Emperor Huizong was the last emperor of China's Northern Song Dynasty. He is regarded as an exemplary calligrapher, painter, and patron of the arts, and is indeed quite possibly the most famous painter and calligrapher among China's emperors.
His most famous works include the handscroll paintings "Five-Colored Parakeet" and "Court Ladies Preparing Newly Woven Silk," and the hanging scroll painting "Auspicious Cranes" (below) along with a number of works of calligraphy in Huizong's distinctive "Slender Gold" style. Huizong is also known for his personal/Imperial collection of over six thousand paintings, and for his establishment of the Imperial Painting Academy. The Academy would continue on into the Southern Song Dynasty, and would be revived in the Ming and Qing Dynasties as a body of official court painters, each of whom enjoyed formal court rank and worked producing artworks for the Court for a variety of official purposes.
Huizong was also a strong supporter of Daoism, giving it priority over Buddhism, and working to have many Buddhist institutions and deities refigured as Daoist ones, building upon similar actions by his predecessor, Emperor Zhezong of Song. He also sponsored the first printed compilation of the Daoist canon.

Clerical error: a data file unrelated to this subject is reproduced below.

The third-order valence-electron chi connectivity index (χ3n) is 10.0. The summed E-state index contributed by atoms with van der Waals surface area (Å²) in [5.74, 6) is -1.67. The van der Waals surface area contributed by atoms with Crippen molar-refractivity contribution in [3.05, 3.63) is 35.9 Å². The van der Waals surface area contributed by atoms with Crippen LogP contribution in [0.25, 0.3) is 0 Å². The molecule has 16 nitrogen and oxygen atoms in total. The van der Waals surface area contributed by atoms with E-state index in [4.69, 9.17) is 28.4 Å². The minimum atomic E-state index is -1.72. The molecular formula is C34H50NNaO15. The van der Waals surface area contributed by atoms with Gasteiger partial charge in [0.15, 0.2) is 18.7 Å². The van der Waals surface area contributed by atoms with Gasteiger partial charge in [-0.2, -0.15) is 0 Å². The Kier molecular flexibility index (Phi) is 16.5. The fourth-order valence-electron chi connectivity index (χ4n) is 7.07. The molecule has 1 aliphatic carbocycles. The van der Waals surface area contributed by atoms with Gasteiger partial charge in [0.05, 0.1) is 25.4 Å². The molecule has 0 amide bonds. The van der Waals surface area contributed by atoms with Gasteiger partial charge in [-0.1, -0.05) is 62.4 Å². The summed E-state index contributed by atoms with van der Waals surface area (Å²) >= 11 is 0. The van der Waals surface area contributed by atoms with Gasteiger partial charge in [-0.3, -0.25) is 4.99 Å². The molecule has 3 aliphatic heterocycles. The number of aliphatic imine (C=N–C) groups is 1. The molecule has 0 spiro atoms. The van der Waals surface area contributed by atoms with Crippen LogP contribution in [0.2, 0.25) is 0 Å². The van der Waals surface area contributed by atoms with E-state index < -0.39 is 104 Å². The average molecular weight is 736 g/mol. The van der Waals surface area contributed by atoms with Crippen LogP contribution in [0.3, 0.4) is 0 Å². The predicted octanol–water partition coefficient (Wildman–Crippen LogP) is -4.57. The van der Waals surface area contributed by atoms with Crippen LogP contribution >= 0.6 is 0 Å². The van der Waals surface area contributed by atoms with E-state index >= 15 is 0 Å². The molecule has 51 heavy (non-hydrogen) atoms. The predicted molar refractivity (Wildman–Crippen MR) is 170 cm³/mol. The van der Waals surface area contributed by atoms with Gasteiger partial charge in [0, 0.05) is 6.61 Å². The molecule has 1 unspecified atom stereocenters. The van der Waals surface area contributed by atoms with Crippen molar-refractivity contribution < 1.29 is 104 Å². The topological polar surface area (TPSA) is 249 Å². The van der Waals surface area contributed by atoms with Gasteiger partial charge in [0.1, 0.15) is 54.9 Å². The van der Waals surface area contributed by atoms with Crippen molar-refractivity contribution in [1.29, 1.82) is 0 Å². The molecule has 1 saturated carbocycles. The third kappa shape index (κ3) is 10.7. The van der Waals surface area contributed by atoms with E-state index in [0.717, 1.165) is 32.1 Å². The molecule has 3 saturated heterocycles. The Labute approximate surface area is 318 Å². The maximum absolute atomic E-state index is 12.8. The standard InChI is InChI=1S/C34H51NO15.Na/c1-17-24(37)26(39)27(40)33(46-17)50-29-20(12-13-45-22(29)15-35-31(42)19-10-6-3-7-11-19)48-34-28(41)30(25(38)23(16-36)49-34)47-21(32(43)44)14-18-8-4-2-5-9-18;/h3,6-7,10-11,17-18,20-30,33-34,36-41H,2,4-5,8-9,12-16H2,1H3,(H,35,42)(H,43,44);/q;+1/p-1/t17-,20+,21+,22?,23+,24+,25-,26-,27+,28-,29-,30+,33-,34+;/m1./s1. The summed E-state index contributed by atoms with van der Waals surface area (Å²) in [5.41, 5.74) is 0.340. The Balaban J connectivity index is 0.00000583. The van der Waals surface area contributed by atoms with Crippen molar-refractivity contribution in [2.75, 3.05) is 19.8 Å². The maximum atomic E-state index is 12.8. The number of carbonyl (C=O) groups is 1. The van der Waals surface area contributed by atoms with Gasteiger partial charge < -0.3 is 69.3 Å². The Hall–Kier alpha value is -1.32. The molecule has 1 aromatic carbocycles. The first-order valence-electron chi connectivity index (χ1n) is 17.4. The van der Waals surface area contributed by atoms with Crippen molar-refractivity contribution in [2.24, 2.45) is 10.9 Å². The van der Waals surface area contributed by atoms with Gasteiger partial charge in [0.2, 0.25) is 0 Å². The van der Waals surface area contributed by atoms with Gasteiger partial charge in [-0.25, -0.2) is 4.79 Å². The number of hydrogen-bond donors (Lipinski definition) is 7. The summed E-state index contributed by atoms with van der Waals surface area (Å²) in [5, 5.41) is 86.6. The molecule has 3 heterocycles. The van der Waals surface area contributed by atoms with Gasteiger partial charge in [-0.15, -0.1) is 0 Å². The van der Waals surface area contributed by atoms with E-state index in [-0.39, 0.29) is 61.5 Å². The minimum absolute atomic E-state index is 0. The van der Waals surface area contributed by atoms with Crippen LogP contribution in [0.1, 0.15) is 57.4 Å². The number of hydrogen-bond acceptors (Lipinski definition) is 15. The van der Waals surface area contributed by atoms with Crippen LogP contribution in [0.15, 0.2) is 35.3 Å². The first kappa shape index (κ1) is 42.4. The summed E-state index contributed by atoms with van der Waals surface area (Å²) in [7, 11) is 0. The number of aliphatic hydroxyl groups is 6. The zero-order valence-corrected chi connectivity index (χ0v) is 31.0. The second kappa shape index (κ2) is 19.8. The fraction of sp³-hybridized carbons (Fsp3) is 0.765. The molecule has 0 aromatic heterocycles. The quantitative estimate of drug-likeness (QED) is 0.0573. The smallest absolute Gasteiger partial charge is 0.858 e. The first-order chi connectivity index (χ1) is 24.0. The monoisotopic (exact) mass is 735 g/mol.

Though a celebrated figure in the history of Chinese art, Huizong is also considered to have been a rather weak emperor in political terms, and is generally seen in rather negative terms, as his reign saw the loss of northern China (the Yellow River Valley) to the Jurchen hordes of the Jin Dynasty. The Jin captured the Northern Song capital of Kaifeng, and took Huizong and much of the Imperial family prisoner. While one of his sons, who had not been present in Kaifeng at the time, continued the Song Dynasty as Emperor Gaozong of Song in a new southern capital at Lin'an (Hangzhou), Huizong spent the rest of his life, the next ten years, a captive of the Jurchens, dying in 1135.
Emperor Zhezong of Song
|Emperor of Song
Emperor Qinzong of Song
- Valerie Hansen, The Open Empire, New York: W.W. Norton & Co (2000), 276.
- Conrad Schirokauer, et al, A Brief History of Chinese and Japanese Civilizations, Fourth Edition, Cengage Learning (2012), 199-200.